The ‘Bama Boom’ Tuesday afternoon: what was that?

People from Cullman County to the Birmingham metro area heard a window-rattling blast Tuesday afternoon sometime around 1:45 PM.  So what was it?

Our friend Dr. Bill Cooke at the Meteoroid Environment Office  (NASA) here in Huntsville has been looking into it, and Molly Porter from his office tells us this tonight:

The origin of that mysterious boom that rocked central Alabama today remains unclear. Here’s what we know right now:

• Seismic data from the U.S. Geological Survey’s Lakeview Retreat near Centreville, Alabama, show a fairly loud boom occurring on or before 1:39 p.m. CST.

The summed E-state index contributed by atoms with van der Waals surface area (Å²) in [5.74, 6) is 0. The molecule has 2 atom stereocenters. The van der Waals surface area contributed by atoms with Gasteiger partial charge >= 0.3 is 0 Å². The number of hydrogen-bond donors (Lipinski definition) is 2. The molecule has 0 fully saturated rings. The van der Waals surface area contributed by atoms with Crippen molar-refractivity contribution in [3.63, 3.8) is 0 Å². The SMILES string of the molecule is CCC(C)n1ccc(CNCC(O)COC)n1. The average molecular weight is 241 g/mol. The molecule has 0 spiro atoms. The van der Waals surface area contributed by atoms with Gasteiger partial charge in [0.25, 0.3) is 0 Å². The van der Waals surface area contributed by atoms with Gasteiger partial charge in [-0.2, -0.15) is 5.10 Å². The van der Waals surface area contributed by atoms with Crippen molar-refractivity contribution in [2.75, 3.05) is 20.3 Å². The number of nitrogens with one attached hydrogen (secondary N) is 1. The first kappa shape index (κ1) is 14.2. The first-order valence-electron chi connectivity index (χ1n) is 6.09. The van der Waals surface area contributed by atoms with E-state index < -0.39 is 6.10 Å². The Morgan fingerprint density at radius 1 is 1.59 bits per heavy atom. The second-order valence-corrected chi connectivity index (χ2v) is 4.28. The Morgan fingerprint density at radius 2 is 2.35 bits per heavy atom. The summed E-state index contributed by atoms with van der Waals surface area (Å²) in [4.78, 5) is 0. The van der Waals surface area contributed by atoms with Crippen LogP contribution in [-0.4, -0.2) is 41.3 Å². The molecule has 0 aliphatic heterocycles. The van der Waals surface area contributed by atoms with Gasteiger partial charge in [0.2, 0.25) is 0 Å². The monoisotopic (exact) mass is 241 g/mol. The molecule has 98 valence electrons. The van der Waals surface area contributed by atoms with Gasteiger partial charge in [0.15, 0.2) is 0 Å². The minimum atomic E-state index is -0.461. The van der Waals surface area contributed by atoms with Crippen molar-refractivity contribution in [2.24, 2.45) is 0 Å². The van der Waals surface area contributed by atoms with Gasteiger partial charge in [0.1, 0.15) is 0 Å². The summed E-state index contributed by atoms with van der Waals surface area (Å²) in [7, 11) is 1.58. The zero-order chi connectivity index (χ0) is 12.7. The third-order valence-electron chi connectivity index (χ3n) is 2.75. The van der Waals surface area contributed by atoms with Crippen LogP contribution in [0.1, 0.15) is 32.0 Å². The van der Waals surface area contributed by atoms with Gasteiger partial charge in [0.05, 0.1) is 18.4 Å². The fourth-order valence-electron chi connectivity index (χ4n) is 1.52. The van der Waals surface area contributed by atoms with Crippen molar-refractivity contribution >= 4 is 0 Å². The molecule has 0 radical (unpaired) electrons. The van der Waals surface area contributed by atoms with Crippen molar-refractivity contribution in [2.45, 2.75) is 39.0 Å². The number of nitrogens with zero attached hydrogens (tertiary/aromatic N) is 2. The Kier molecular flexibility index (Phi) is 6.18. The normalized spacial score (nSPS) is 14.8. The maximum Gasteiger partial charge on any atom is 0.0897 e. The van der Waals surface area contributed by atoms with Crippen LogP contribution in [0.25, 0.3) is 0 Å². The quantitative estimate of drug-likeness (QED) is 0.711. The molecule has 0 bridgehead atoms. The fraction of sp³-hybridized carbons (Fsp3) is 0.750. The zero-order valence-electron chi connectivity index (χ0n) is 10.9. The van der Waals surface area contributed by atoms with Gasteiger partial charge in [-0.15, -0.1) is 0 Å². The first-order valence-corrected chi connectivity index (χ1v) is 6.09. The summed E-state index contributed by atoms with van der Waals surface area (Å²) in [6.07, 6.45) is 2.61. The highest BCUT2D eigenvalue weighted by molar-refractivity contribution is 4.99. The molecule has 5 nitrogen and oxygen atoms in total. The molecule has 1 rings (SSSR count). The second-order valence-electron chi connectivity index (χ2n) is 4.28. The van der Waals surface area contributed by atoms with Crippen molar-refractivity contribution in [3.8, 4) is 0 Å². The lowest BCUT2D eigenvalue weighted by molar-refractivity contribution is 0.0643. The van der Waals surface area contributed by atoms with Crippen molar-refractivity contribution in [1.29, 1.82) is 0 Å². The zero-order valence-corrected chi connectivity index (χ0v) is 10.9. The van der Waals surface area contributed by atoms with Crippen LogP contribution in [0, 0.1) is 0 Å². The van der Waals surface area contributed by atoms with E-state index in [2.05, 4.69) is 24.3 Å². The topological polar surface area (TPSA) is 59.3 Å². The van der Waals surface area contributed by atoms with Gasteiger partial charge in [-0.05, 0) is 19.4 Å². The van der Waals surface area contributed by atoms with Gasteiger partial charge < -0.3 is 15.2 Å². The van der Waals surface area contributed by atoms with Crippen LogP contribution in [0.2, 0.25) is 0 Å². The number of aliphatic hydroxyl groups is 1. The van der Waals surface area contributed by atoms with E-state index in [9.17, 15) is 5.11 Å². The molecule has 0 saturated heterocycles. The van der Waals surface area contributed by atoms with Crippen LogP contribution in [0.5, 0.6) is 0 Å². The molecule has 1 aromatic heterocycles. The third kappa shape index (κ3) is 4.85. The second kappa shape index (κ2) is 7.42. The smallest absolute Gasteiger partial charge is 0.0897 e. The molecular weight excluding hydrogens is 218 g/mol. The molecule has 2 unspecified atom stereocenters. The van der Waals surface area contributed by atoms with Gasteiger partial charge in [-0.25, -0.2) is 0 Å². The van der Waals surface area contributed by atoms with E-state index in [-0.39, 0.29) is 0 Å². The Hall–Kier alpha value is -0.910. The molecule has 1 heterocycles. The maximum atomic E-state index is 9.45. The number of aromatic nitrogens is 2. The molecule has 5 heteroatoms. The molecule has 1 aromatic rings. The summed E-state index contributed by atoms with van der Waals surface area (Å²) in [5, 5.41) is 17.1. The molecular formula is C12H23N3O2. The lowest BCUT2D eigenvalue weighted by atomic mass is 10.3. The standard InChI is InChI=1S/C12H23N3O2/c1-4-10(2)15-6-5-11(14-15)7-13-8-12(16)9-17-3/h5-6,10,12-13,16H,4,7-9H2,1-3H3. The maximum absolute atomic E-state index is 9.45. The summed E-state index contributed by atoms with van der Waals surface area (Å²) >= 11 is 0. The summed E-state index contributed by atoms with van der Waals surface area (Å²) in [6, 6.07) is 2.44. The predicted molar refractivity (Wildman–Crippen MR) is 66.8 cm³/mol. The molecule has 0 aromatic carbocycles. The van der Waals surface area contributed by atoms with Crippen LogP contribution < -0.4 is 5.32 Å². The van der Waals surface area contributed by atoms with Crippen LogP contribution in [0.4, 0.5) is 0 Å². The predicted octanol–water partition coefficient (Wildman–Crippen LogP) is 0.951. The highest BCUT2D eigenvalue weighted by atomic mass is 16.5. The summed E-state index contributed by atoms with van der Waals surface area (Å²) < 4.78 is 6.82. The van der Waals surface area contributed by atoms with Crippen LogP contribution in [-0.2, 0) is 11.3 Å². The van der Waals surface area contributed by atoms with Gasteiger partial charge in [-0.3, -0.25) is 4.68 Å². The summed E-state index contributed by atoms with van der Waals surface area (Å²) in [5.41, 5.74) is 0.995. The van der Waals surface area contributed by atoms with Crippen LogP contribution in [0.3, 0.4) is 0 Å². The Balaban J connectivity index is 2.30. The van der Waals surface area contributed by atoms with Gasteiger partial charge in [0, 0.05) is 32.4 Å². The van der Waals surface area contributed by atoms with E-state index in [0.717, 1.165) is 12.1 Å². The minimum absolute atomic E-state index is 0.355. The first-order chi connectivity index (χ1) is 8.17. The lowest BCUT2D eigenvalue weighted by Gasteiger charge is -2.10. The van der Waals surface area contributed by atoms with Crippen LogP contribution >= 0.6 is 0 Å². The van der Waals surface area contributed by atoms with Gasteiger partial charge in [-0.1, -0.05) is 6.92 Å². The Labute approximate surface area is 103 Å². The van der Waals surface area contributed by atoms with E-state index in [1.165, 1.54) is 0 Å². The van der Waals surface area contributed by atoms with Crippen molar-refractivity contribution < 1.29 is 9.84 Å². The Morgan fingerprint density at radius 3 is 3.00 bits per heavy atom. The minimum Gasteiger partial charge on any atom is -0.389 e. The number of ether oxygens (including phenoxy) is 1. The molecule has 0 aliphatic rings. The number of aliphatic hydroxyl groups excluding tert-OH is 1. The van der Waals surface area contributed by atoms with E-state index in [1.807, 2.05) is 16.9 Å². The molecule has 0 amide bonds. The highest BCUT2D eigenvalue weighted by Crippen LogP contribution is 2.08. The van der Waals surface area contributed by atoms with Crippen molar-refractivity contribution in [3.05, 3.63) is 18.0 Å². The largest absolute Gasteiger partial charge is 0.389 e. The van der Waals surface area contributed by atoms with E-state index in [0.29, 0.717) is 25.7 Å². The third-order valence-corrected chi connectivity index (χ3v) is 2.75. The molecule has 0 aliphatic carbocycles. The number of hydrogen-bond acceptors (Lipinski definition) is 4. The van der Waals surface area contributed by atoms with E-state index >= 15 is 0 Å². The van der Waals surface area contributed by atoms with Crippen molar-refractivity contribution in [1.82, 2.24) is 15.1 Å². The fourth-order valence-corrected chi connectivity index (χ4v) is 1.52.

• The Elginfield Infrasound Array located in southern Ontario, 600 miles from north Alabama, picked up a matching infrasound signal beginning at 2:02 p.m. and lasting around ten minutes. The signal could have been generated by a bolide, large supersonic aircraft or a ground explosion.

• Eyewitness reports of a vapor trail point to a meteor or an aircraft as a possible cause.

The sound was not caused by a Leonid meteor, which is the light produced by a fragile bit of comet hitting the atmosphere at over 150,000 miles per hour. At such speeds, the particle does not last long, burning up completely at altitudes of 60 miles or so. Leonids never penetrate low enough into Earth’s atmosphere to produce sounds audible on the ground.

As new data become available (perhaps mid-morning tomorrow), our meteor scientists and their colleagues will do further analysis to triangulate and better characterize the energy of the event, which may provide more clues.